10. 8 points
    I've made a few games using GSAP: Nevergrind - Single-Player RPG Firmament Wars - Realtime Multiplayer Strategy Game I have no regrets using GSAP. It's my favorite tool and as far as I'm concerned it hasn't limited me in any way and I feel very productive with it. I plan to make a 3rd game, a multiplayer co-operative rogue-like follow-up to Nevergrind. Developing games with GSAP is a pure joy. If needed you can even pause the game, as long as you don't use setTimeout or setInterval. As long as every timer and animation is created using GSAP (TweenMax, TimelineMax, TweenMax.delayedCall), you can just do TweenMax.pauseAll() to pause the game (this can be done in Nevergrind by hitting ESC). Since GSAP can tween any object value using any ease, it's simple to Tween using the set method, onUpdate, over time, or whatever kind of animating you need to do. Hope that helps. Discovering GSAP was like finding the holy grail for me because I was seriously using JQuery's .animate before that.
  11. 8 points
    Hi @menschies ! Welcome to the forums! Always remember: With Great Powers, Comes Great Responsibilities. Use them wisely, use them to make things a little bit nicer. A few comments: You can use images instead of inlining the whole SVG if you are not changing the inside of it. The solution to your question is about nesting the separating the elements and nesting them based on your needs. I'm super busy these days but I wouldn't mind lending a hand whenever possible for your landing page - within limits. I can't take any responsibility at the moment.
  12. 8 points
    So you can imagine, it's Saturday night and there's another deadline looming on Monday. I'm just about to settle in to what I reckon is about 2 hours of work animating "a magical trail randomly jumping around the screen". I got some ideas so just need to crack on. Before I do I just check the "ease-visualizer" and low and behold I find "rough", which I'd forgotten about. Give it a go and that's kinda what I needed, 20 mins later I have finished the job. This keeps happening Jack you have thought of everything and now I don't have any work to do so can enjoy my Saturday evening. So inconsiderate, I mean there's nothing good on TV!! Realised I bought TweenMax 8 years ago, people thought I was mad spending that much money on a tween engine (for Flash). I've used TweenMax in every project I've worked on since buying it and can't imaging developing without it. So just a quick thanks and I'm off to get a beer.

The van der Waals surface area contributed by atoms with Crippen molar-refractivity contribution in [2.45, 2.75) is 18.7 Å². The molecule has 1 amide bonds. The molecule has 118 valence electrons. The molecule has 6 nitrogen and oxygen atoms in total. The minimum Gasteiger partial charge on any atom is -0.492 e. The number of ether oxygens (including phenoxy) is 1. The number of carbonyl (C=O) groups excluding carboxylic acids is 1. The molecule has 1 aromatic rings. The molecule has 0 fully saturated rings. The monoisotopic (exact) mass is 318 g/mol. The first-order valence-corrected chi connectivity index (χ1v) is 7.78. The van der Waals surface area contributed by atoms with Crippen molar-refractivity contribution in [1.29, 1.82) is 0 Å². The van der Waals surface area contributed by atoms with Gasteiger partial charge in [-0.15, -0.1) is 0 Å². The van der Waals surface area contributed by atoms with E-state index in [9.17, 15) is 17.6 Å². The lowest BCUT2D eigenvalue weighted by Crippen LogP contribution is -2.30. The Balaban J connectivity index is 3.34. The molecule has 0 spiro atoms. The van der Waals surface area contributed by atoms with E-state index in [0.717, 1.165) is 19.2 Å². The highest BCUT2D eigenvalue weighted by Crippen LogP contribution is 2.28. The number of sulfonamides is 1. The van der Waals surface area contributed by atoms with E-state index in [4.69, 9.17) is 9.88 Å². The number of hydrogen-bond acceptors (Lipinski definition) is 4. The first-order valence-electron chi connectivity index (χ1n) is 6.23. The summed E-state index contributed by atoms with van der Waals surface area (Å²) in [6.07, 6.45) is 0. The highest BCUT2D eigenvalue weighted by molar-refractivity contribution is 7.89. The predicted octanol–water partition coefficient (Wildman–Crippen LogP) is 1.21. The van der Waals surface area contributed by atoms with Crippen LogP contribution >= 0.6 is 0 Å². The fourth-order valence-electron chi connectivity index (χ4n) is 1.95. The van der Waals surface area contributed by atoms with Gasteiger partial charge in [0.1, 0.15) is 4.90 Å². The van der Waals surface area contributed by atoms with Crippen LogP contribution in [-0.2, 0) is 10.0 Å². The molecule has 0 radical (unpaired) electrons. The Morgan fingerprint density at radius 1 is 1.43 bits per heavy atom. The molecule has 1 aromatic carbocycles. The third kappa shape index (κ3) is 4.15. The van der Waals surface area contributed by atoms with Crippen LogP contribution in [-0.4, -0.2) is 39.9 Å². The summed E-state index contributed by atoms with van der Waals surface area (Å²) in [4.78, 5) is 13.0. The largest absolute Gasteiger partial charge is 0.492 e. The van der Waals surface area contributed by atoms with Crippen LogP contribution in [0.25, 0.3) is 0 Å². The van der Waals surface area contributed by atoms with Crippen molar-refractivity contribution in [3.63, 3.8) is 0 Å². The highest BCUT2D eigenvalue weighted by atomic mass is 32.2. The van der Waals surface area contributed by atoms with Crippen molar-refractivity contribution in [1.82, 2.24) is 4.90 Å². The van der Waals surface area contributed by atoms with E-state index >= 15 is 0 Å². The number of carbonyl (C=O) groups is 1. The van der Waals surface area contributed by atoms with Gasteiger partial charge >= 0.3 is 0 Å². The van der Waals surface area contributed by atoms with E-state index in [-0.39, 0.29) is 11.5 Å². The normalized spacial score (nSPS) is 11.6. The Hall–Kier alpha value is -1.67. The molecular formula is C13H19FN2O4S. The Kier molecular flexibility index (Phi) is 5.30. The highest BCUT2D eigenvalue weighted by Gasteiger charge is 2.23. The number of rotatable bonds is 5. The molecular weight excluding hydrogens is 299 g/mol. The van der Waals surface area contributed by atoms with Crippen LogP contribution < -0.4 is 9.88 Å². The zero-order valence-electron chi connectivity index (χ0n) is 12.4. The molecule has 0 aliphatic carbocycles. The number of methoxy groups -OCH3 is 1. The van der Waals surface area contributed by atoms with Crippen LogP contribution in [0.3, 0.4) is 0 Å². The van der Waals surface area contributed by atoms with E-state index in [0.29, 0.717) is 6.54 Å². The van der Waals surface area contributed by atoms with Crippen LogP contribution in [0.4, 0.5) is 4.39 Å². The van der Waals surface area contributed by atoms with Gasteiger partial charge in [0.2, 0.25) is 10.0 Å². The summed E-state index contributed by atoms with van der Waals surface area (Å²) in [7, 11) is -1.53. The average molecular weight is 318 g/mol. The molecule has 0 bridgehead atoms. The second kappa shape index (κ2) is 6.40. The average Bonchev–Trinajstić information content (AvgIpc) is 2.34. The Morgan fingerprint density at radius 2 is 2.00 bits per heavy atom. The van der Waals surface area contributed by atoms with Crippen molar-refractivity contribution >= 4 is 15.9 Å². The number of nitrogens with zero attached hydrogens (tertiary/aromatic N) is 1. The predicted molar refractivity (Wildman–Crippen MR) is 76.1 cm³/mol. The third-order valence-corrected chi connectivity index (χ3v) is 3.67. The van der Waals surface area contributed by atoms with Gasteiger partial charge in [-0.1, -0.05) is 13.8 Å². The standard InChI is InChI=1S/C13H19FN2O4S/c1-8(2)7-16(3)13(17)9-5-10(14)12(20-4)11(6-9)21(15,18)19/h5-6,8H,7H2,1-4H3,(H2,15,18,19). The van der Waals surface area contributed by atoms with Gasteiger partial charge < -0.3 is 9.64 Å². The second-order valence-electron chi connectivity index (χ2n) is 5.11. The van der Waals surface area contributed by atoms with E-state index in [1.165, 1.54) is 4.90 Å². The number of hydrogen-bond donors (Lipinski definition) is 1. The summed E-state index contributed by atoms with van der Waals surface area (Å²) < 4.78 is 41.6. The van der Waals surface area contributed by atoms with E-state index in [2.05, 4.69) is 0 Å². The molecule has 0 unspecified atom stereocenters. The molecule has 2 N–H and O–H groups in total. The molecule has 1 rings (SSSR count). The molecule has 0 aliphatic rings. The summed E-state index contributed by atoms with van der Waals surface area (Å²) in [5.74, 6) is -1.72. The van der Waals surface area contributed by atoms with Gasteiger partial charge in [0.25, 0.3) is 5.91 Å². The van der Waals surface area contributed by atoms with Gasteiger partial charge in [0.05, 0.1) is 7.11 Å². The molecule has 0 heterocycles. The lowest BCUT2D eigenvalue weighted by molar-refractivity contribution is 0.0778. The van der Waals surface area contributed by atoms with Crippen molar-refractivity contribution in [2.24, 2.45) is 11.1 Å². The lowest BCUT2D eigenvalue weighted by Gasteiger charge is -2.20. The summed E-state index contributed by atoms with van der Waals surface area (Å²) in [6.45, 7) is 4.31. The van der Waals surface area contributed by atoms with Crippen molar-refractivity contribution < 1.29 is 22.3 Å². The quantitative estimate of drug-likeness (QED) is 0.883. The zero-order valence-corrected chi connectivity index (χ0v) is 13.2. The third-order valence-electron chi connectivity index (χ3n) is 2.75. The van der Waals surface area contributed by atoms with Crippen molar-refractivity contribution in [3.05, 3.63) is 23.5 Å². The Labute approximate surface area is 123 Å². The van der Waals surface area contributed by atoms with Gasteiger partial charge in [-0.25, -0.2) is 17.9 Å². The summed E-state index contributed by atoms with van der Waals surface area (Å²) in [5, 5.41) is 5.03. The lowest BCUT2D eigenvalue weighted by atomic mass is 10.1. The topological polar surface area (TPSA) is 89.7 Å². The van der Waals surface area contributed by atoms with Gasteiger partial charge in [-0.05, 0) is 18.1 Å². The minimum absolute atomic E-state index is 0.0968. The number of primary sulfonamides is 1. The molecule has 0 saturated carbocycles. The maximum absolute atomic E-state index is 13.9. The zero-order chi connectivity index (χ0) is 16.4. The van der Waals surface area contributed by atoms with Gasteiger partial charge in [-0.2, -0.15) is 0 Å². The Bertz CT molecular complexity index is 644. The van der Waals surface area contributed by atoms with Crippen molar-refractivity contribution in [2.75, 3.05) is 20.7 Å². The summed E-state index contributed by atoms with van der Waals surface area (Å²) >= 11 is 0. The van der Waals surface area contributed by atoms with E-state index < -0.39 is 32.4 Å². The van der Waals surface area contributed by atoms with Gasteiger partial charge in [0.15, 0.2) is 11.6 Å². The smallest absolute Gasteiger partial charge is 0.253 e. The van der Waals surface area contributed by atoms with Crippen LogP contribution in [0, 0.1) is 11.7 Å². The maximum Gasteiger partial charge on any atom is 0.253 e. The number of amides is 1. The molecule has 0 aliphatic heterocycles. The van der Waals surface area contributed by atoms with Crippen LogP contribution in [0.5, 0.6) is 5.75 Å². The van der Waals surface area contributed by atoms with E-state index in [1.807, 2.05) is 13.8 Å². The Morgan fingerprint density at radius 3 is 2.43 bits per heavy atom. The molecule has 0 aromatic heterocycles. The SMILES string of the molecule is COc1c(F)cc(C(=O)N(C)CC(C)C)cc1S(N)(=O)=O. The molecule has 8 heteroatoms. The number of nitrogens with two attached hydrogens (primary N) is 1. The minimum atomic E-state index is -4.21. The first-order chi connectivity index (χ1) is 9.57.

13. 7 points
    I'd definitely echo @GreenSock's advice and convert that to a path. I've fought with many circle animations and that is the easiest approach. (You can also convert it to a path before exporting from your vector software if you like.) I started a thread last year about SVG circle fun in the various browsers. It may be of interest to you. Happy tweening.
  14. 7 points
    yPercent is the easiest, but the slowest because it has to calculate more stuff because it's based on the size of the element. And the reason for the translate and matrix transform is so that you can animate yPercent and y separately. TweenLite.to(box, 1, { yPercent: -50, // translate value y: 100 // matrix value }) GSAP has some performance stuff built in. Inspect your middle box (box2). GSAP switches from 3d to 2d at the end. However, if you set force3D to true, it will only use 3d. But really, your best bet is to just test and see what works best for what you're doing. Performance will vary a lot depending on what you're animating, and the browser. Setting will-change: transform in your CSS might provide the best performance for Chrome, but if you try that in Firefox and the element is too big, you might get a warning in your console saying that the surface area is too big, and will-change has been canceled. It's definitely frustrating figuring out what works best for everything.
  15. 7 points
    Hi @DD77 pls check these out : and the second one: are these what you looking for?
  16. 7 points
    Hey Blake, About 30 seconds into your previous post (exaggerated demos of waapi vs gsap) I had pulled out the Ban Hammer and was giving it a nice polish;) Great job debunking the myths of the gurus! I can't help but laugh and cry a little when I hear people say "you should only animate transforms and opacity". Normal person: "I'd like to animate the width of this.." Guru: NOOOOO, STOP! It will cause a repaint! Your site could crash, especially on mobile devices! Normal person: "I just ran an augmented reality demo on my phone where a horde of zombies exploded in front of me" Guru: You don't understand, laying out a grid with different sized fonts is EXTREMELY processor intensive.
  17. 7 points